My question was: what is the real problem solved by implementing
a flag to switch to lowercase?

And my suggestion is that it would be useful only if a locale
allows all-lowercase months or weekdays but locale data deliver
non-lowercase. For example titlecase. This would solve two problems:
- provide titlecase,
- provide an easy way to generate lowercase.

Regards,

Rafal
Mike Frysinger Dec. 9, 2016, 4:20 p.m. | #5
On 09 Dec 2016 12:00, Rafal Luzynski wrote:
> 9.12.2016 05:07 Mike Frysinger wrote:

> > On 09 Dec 2016 02:14, Rafal Luzynski wrote:

> > > 7.12.2016 16:39 Mike Frysinger wrote:

> > > > [...] might be good to get wider opinion about new

> > > > strftime flags though.

> > >

> > > Now I lean a little against this change. As I wrote before,

> > > I'd love to see a flag to change the first letter to uppercase

> > > (or to titlecase, if that's more appropriate). A flag to change

> > > whole string to lowercase would be a workaround for this problem

> > > if we also converted all months and weekdays names to the

> > > titlecase in all languages, like in English now.

> >

> > i don't think changing the locale data or forcing titlecase everywhere

> > makes sense. the data is already in the standard format that users

> > expect for their locale. having a flag to support that seems like a

> > good way to get developers to naively enforce their own expectations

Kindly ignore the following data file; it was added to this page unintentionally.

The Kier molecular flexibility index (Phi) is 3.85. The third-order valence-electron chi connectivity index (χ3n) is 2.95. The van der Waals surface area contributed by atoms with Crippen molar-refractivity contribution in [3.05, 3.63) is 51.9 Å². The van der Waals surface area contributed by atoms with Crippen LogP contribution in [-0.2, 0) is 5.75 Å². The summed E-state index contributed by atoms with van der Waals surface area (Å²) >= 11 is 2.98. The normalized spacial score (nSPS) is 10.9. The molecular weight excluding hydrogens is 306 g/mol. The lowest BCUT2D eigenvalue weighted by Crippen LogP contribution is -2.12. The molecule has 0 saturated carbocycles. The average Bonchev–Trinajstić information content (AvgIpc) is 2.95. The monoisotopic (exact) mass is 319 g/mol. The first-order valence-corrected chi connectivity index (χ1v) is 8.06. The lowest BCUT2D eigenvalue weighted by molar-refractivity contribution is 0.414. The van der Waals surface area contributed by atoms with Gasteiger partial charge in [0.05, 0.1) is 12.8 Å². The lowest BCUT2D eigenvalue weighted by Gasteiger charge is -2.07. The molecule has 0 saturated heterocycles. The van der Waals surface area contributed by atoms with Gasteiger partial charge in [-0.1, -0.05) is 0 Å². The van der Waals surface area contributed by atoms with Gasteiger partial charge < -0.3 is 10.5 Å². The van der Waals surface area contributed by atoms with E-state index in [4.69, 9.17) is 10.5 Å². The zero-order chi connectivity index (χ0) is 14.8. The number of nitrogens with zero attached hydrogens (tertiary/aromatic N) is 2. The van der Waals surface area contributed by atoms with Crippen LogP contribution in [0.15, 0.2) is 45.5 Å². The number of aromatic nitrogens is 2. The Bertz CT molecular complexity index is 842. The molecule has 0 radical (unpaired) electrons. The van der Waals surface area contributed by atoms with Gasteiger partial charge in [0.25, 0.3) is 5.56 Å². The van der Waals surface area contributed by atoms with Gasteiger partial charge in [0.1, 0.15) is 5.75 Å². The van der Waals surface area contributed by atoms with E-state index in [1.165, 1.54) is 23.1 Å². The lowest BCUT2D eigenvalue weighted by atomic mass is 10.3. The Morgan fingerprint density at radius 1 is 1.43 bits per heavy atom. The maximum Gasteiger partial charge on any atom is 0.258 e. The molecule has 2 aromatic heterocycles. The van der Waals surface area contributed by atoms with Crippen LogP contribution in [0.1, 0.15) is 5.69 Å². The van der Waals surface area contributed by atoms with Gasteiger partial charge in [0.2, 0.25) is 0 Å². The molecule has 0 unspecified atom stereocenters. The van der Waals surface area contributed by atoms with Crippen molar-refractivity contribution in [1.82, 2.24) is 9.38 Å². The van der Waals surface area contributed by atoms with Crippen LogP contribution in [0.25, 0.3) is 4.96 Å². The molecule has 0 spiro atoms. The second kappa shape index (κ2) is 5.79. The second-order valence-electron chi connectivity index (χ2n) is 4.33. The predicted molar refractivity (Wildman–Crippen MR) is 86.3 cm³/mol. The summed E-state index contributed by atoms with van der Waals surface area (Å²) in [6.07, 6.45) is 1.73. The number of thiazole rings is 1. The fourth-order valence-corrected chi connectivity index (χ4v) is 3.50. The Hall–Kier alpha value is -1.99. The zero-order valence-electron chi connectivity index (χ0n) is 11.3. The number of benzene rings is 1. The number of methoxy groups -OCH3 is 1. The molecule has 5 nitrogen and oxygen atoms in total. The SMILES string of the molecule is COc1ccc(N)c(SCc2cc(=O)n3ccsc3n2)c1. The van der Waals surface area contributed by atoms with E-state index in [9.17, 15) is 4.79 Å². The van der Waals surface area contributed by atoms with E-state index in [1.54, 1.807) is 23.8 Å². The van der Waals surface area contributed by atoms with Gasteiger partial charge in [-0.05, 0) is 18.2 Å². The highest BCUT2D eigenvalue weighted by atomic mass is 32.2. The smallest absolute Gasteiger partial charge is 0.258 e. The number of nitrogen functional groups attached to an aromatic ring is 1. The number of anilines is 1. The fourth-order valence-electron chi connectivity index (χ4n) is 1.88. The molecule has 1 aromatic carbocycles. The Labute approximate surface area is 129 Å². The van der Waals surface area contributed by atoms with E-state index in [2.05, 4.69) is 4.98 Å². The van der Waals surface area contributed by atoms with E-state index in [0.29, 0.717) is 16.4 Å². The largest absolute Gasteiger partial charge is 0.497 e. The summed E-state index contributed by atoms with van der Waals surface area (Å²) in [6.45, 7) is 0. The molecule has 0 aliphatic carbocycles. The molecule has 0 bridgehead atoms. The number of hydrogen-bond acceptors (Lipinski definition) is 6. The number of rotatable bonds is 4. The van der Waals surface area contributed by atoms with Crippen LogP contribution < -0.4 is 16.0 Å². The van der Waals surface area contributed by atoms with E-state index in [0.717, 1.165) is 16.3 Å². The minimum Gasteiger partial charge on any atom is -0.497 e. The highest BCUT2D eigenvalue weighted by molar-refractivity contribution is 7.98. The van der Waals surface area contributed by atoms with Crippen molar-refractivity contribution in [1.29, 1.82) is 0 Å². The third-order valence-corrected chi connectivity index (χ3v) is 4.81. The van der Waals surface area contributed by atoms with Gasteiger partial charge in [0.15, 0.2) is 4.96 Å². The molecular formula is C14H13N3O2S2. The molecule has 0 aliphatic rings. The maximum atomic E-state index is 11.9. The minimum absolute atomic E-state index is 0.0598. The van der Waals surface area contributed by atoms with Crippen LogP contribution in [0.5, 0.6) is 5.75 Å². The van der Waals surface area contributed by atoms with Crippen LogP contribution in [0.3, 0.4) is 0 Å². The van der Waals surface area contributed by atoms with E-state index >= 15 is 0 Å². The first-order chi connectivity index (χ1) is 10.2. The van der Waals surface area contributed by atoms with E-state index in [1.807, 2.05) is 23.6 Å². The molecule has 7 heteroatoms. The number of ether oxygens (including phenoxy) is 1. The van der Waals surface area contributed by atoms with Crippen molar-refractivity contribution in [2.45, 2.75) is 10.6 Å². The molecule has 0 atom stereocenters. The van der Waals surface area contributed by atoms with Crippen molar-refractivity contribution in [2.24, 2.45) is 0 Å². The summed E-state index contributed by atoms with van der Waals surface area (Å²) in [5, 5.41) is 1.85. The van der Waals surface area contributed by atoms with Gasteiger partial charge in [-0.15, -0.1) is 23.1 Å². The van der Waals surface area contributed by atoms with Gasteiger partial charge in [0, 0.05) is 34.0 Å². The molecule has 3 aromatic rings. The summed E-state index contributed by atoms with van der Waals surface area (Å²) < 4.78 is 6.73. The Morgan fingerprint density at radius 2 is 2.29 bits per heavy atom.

> > onto users. "my language writes things like 'Dec', therefore every

> > language out there must use titlecase".

> 

> That's really not what I meant. I meant that switching all locale

> data to titlecase would be possible only if there was a flag to

> switch back to lowercase.


i'm saying the flags are irrelevant.  the data should be in the form
that is appropriate for that locale.  that might mean uppercase, or
lowercase, or titlecase.  flags would not help at all, and in fact,
they would make things worse.  en_US authors would see that, think
that it's weird looking, and then use the titlecase flag.  then it'd
be broken for many other locales.

> Yes, in my language (and I think that in most languages) we have

> all months names and weekdays names in lowercase and this is correct

> by default. But we have no flag to switch to titlecase and

> I think it would be useful sometimes.


i have a hard time seeing a valid usecase where the code forcing
titlecase all the time would be desirable.  forcing all lower or
upper case isn't that hard to imagine (e.g. output forms where
*all* content, not just dates, are in the respective cases).

> > forcing to all uppercase or lowercase seems a bit more reasonable in

> > certain outputs (everything is upper/lower case beyond the date).

> >

> > > But in that case, do you guys think that converting to lowercase

> > > is useful if all letters are either lowercase already or should

> > > be always as they are now? Can you explain why would any application

> > > ever need the lowercase which should be provided by a format flag

> > > rather than converting programmatically? It seems to be useful

> > > only if some locales want to convert some data to lowercase and

> > > they don't have it lowercase out of the box.

> >

> > we already have a flag to force it to uppercase. makes sense to have

> > a flag to do the opposite. your arguments here apply to the uppercase

> > flag too.

> 

> No, does not. I didn't say anything about uppercase, if I had

> to say I'd say it's correct so let's leave it as it is now.